Written by: Michael Den Boer on November 23rd, 2007
Theatrical Release Date: USA, 1972
Director: John Newland
Writer: Ernest Kinoy
Cast: Arthur Kennedy, Teresa Wright, Tom Happer, Eugene Roche, Dan Morgan, Matthew Cowles
DVD released: October 1st, 2007
Approximate running time: 75 minutes
Aspect Ratio: 1.33:1 Full Frame
Sound: Dolby Digital Mono English
DVD Release: Wild Eye
Region Coding: Region 0 NTSC
Retail Price: $14.98
Crawlspace is a claustrophobic tales about a demented drifter who becomes the son an elderly couple never had. The film Crawlspace is based on the Herbert Lieberman novel which is also titled “Crawlspace”. Crawlspace was directed by John Newland who also directed also notable films like Don’t Be Afraid of the Dark and worked on several T.V. series including “Police Woman”, “Night Gallery” and “Alfred Hitchcock Presents”. Crawlspace also features a eerie and memorable score from the legendary composer Jerry Goldsmith.
Crawlspace is a very simple story which involves very few locations and characters. In its limp seventy five minute running time there are way too many more moments that bring everything to standstill then there are moments which hold your attention. Performance wise Arthur Kennedy and Teresa Wright are very good in their respective roles. The performance to watch is that of actor Tom Happer as Richard Atlec the young man who likes to hide in crawlspaces. Happer is superb as the eccentric and unbalanced Richard Atlec. Most of what happens if predicable and the ending is not shocking or surprising. Ultimately Crawlspace takes a solid premise and fails to exploit it to its full potential.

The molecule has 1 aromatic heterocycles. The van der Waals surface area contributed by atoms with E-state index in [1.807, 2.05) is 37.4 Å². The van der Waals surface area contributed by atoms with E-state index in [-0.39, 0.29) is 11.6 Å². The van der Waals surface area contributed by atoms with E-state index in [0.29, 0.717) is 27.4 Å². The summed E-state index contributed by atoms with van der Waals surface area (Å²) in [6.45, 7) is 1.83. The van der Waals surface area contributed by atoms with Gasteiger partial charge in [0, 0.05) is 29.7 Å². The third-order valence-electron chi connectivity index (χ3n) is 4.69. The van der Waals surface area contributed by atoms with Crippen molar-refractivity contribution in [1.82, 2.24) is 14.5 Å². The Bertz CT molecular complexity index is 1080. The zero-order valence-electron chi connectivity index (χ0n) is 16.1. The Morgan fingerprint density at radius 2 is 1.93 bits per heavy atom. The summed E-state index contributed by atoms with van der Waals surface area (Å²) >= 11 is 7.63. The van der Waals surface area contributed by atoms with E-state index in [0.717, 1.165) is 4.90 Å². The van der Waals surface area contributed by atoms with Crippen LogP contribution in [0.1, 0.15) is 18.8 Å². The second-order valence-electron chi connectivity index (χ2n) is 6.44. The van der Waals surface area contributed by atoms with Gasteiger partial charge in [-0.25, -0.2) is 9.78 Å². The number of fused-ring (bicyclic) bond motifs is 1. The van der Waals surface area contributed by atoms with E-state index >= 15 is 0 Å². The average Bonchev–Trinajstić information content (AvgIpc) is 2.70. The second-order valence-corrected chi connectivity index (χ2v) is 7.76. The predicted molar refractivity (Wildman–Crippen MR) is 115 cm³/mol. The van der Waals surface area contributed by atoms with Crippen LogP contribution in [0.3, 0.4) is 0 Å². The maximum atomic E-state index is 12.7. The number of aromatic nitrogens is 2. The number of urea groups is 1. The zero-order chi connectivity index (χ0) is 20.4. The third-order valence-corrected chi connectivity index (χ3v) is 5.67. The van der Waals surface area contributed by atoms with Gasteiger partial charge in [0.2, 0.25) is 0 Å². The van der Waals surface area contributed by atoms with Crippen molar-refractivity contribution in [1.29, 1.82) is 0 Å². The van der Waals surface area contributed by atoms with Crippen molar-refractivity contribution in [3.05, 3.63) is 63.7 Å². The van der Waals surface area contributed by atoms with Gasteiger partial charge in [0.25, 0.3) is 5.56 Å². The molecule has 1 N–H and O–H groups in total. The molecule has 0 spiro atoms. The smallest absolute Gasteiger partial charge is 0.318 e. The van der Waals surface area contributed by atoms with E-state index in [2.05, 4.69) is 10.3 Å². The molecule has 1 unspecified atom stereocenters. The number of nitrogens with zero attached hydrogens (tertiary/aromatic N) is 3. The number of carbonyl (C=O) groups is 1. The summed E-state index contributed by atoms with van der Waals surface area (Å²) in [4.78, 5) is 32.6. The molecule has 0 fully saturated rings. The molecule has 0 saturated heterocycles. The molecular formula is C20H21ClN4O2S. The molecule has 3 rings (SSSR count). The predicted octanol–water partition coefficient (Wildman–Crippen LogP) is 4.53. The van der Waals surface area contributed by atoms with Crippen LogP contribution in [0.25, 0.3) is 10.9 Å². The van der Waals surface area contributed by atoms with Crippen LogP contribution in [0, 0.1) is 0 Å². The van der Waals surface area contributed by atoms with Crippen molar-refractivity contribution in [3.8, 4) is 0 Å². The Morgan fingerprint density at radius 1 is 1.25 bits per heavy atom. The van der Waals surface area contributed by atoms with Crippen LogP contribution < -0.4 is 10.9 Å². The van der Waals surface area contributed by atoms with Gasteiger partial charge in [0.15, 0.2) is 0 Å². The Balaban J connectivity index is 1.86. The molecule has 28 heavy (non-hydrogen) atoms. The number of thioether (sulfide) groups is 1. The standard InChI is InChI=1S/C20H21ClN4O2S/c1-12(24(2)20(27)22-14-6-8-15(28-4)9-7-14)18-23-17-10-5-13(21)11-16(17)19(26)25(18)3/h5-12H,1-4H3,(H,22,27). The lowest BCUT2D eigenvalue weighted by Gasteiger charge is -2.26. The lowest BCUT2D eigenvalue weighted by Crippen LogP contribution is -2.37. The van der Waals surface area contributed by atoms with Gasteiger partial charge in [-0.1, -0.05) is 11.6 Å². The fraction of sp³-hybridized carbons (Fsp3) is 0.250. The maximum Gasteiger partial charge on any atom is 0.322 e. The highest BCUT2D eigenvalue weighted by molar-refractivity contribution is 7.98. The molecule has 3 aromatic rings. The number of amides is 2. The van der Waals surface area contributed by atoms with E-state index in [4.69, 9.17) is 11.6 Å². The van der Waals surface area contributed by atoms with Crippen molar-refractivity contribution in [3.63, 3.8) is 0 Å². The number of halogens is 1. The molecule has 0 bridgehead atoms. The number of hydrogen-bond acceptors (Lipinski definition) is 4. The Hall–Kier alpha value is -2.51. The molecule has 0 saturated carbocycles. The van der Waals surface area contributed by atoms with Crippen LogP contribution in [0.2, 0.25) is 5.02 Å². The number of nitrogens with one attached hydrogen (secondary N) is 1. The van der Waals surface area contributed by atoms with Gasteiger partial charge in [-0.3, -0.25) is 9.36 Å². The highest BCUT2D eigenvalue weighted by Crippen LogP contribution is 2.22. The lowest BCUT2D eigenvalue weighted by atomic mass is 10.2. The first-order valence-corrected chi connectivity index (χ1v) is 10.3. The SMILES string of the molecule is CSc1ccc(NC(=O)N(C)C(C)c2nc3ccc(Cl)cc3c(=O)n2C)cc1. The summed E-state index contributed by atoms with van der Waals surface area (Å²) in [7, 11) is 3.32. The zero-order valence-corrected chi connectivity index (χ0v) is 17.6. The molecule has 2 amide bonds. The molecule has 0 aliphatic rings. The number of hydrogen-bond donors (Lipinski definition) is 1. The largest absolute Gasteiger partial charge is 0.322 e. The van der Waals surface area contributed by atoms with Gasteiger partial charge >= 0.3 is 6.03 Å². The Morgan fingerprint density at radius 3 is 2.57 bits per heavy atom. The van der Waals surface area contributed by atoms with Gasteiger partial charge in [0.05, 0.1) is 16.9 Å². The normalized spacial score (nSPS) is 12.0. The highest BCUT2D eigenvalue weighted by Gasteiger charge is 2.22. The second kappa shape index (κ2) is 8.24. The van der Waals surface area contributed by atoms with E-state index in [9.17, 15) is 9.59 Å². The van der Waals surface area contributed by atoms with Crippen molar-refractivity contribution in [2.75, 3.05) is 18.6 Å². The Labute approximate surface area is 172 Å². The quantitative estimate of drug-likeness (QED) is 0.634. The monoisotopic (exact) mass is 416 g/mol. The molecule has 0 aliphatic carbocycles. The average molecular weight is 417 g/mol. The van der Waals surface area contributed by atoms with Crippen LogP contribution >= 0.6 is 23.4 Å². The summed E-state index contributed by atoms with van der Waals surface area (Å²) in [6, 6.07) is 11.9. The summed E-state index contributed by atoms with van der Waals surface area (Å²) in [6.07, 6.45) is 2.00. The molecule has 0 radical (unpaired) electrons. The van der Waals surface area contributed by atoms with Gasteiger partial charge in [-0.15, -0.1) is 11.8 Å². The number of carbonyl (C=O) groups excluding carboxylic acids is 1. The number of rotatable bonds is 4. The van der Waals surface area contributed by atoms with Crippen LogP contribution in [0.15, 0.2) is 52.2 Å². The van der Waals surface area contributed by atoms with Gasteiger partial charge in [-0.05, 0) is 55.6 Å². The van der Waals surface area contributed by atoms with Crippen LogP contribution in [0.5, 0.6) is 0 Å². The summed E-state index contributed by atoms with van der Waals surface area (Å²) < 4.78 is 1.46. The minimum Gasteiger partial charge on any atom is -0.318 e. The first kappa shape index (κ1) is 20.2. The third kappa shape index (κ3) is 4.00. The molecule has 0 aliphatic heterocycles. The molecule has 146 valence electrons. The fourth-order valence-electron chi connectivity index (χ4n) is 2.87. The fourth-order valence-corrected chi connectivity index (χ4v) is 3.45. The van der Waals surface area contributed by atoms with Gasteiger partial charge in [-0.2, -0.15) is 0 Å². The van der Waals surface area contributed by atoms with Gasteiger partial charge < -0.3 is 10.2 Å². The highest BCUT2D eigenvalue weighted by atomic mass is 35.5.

Crawlspace was a made for T.V. movie and it is presented in its original full frame aspect ratio. Colors are washed out and detail look soft throughout especially during darker scenes. There is some noticeable print damage throughout.
This release comes with only one audio option the film’s original English language mix. The audio mix has some hiss and distortion issues most of which are not that intrusive to the overall presentation.
This release comes with Nada in the extras department. Crawlspace gets a sup par DVD release from Wild Eye which is not in as good shape as the audio/video presentation for Wild Eye’s The Devil’s Daughter DVD.
Overall if you are fan of the film this is about as good of a version that you will likely see for some time to come while everyone else should rent this title first.